United States of America v. Ingram

Filing 10

ORDER DENYING 8 Petitioner's Motion to Permit Alternative Service Without Prejudice signed by Magistrate Judge Stanley A. Boone on 1/9/2017. (Jessen, A)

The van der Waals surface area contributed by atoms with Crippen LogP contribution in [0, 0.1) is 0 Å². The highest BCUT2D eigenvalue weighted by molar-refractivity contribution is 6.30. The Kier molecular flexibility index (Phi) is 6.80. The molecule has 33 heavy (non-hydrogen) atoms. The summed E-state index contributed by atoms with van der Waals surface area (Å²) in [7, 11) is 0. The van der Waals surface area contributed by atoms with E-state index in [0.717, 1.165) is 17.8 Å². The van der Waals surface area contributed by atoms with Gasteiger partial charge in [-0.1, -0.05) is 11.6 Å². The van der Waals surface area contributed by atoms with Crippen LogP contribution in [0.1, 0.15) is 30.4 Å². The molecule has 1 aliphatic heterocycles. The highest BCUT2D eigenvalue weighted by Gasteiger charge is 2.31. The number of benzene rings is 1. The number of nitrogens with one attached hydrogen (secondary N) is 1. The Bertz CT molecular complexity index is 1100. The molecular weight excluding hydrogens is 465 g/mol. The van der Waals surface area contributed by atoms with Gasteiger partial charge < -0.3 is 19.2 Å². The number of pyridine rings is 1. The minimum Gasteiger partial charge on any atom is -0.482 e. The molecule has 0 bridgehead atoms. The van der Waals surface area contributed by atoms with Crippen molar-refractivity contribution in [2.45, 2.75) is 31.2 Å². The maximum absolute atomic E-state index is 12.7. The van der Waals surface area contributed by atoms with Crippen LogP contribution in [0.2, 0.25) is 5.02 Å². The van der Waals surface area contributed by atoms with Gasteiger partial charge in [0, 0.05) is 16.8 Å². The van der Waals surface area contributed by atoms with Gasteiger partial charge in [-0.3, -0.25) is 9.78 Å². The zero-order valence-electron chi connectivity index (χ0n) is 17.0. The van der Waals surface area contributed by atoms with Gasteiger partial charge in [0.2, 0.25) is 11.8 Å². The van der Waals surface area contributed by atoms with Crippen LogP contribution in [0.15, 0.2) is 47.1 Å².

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1 2 3 4 5 6 7 8 UNITED STATES DISTRICT COURT 9 EASTERN DISTRICT OF CALIFORNIA 10 11 UNITED STATES OF AMERICA, 14 15 ORDER DENYING PETITIONER’S REQUEST TO PERMIT ALTERNATIVE SERVICE WITHOUT PREJUDICE Petitioner, 12 13 Case No. 1:16-cv-01663-AWI-SAB v. JAMES W INGRAM, (ECF No. 8) Respondent. 16 17 Petitioner United States of America filed a petition to enforce an Internal Revenue 18 Service (“IRS”) summons on November 2, 2016. (ECF No. 1.) On November 7, 2016, an order 19 issued requiring Respondent James W. Ingram to show cause why the IRS summons should not 20 be enforced. (ECF No. 4.) On January 6, 2017, Petitioner filed a motion to permit alternative 21 service. (ECF No. 8.) 22 Petitioner argues that Rule 81 of the Federal Rules of Civil Procedure makes the 23 application of the Rules of Civil Procedure discretionary with the district court and requests that 24 the court approve alternate service in this action. Plaintiff seeks to have the Court find that 25 service in this action was effectuated by leaving a copy of the summons attached to the 26 Respondent’s front door and mailing a copy to the Respondent’s address by regular mail with a 27 certified mail return receipt requested. 28 In an action to enforce an IRS summons the district court acquires personal jurisdiction 1 1 over the taxpayer by service of the show cause order and the petition for enforcement of the 2 summons. United States v. Gilleran, 992 F.2d 232, 233 (9th Cir. 1993). Service of the show 3 cause order “must be made in compliance with Rule 4 of the Federal Rules of Civil Procedure.” 4 Gilleran, 992 F.2d at 233; see also United States v. Wen-Bing Soong, 650 F. App’x 425, 428 5 (9th Cir. 2016) (unpublished) (analyzing service of similar action under Rule 4 of the Federal 6 Rules of Civil Procedure). Rule 4 “was designed “to provide maximum freedom and flexibility 7 in the procedures for giving all defendants . . . notice of commencement of the action and to 8 eliminate unnecessary technicality in connection with service of process.” Elec. Specialty Co. v. 9 Rd. & Ranch Supply, Inc., 967 F.2d 309, 314 (9th Cir. 1992) (quoting 4 C. Wright & A. Miller, 10 Federal Practice and Procedure § 1061, at 216 (2d ed. 1987)). 11 Rule 4 of the Federal Rules of Civil Procedure sets forth the requirements for the manner 12 of service on an individual. Rule 4(e) states that an individual may be served by following state 13 law for service of the summons in the state where the court is located or by personally delivering 14 a copy of the summons and a complaint, leaving a copy of each at the individual’s usual place of 15 abode, or delivering a copy of each to an agent authorized to receive service. Fed. R. Civ. P. 16 4(e)(2). 17 Under California law, an individual may be served by delivering a copy of the summons 18 and of the complaint to the person to be served. Cal. Civ. Proc. Code. § 415.10. In lieu of 19 personal delivery, Cal. Civ. Proc. Code § 415.20 permits service on an individual by substituted 20 service which requires leaving the summons and complaint at the person’s dwelling house, usual 21 place of abode, usual place of business, or usual mailing address in the presence of a competent 22 member of the household or a “person apparently in charge” and thereafter mailing a copy of the 23 summons and of the complaint to the defendant at that same place the summons and complaint 24 were left. “ ‘Ordinarily, . . . two or three attempts at personal service at a proper place should 25 fully satisfy the requirement of reasonable diligence and allow substituted service to be made.’ ” 26 Bonita Packing Co. v. O’Sullivan, 165 F.R.D. 610, 613 (C.D. Cal.1995) (quoting Bein v. 27 Brechtel–Jochim Group, Inc., 6 Cal.App.4th 1387, 1390 (1992) (citing Espindola v. Nunez, 199 28 Cal.App.3d 1389, 1392 (1988)). 2 1 “An elementary and fundamental requirement of due process in any proceeding which is 2 to be accorded finality is notice reasonably calculated, under all the circumstances, to apprise 3 interested parties of the pendency of the action and afford them an opportunity to present their 4 objections.” Mullane v. Cent. Hanover Bank & Trust Co., 339 U.S. 306, 314 (1950). While the 5 Federal Rules of Civil Procedure apply to summary proceedings, they are not inflexible. United 6 States v. Church of Scientology of California, 520 F.2d 818, 821 (9th Cir. 1975). The district 7 court can limit their application in summary proceedings so long as the rights of the party 8 summoned are protected and an adversary hearing is provided if requested. Id.; see Fed. R. Civ. 9 P. 81(a)(5) (As, relevant here, the Federal Rules of Civil Procedure apply to proceedings to 10 compel production of documents by a subpoena issued by a United States officer or agency 11 under a federal statues except as otherwise provided by court order.) 12 In this instance, Revenue Officer Danielle Moser has attempted to serve Respondent on 13 three occasions at his last known address. On November 22, 2016, an individual answered the 14 door and stated that Respondent was not available. (Decl. of Revenue Officer Danielle Moser ¶ 15 4, ECF No. 8-2.) The summons was not left with that individual. On December 2, 2016, the 16 respondent’s vehicle was parked in the driveway, but there was no response to repeated knocking 17 at the door. (Id.) A third attempt was made to personally serve the respondent on December 28, 18 2016. (Id.) 19 While the Court is sympathetic with the frustration of unsuccessful attempts to serve the 20 respondent in this action, the attempts at service are not found to be sufficient to satisfy the 21 requirement for personal service under Rule 4(e). “Sufficient service may be found where there 22 is a good faith effort to comply with the requirements of Rule 4(e)(2) which has resulted in 23 placement of the summons and complaint within the defendant’s immediate proximity and 24 further compliance with Rule 4(e)(2) is only prevented by the defendant’s knowing and 25 intentional actions to evade service.” Travelers Cas. & Sur. Co. of Am. v. Brenneke, 551 F.3d 26 1132, 1136 (9th Cir. 2009); see also Doe v. Qi, 349 F. Supp. 2d 1258, 1274 (N.D. Cal. 2004) 27 (service proper where defendant refused to accept documents but was informed that he was 28 served); United States v. Halajian, No. 115CV00632LJOEPG, 2015 WL 7566965, at *4 (E.D. 3 1 Cal. Nov. 24, 2015) (service papers dropped at defendant’s feet when he refused to accept them). Here, there is no indication that the respondent has received notice of this action. While 2 3 the door was answered by an unidentified individual on November 22, 2016, there is no 4 indication that this individual was informed that a suit was proceeding and service was being 5 attempted on the respondent. On December 2, 2016, a vehicle was present at the residence, but 6 the declarant does not state that anyone was seen or heard inside the residence. Finally, no 7 information was provided regarding the service attempt on December 28, 2016. Based on the 8 information before the Court, no contact has been made with the respondent nor is there 9 sufficient information to indicate that he is aware of this suit and attempting to evade service. Based on the foregoing, IT IS HEREBY ORDERED that Petitioner’s motion to permit 10 11 alternative service is DENIED without prejudice. 12 13 IT IS SO ORDERED. 14 Dated: January 9, 2017 UNITED STATES MAGISTRATE JUDGE 15 16 17 18 19 20 21 22 23 24 25 26 27 28 4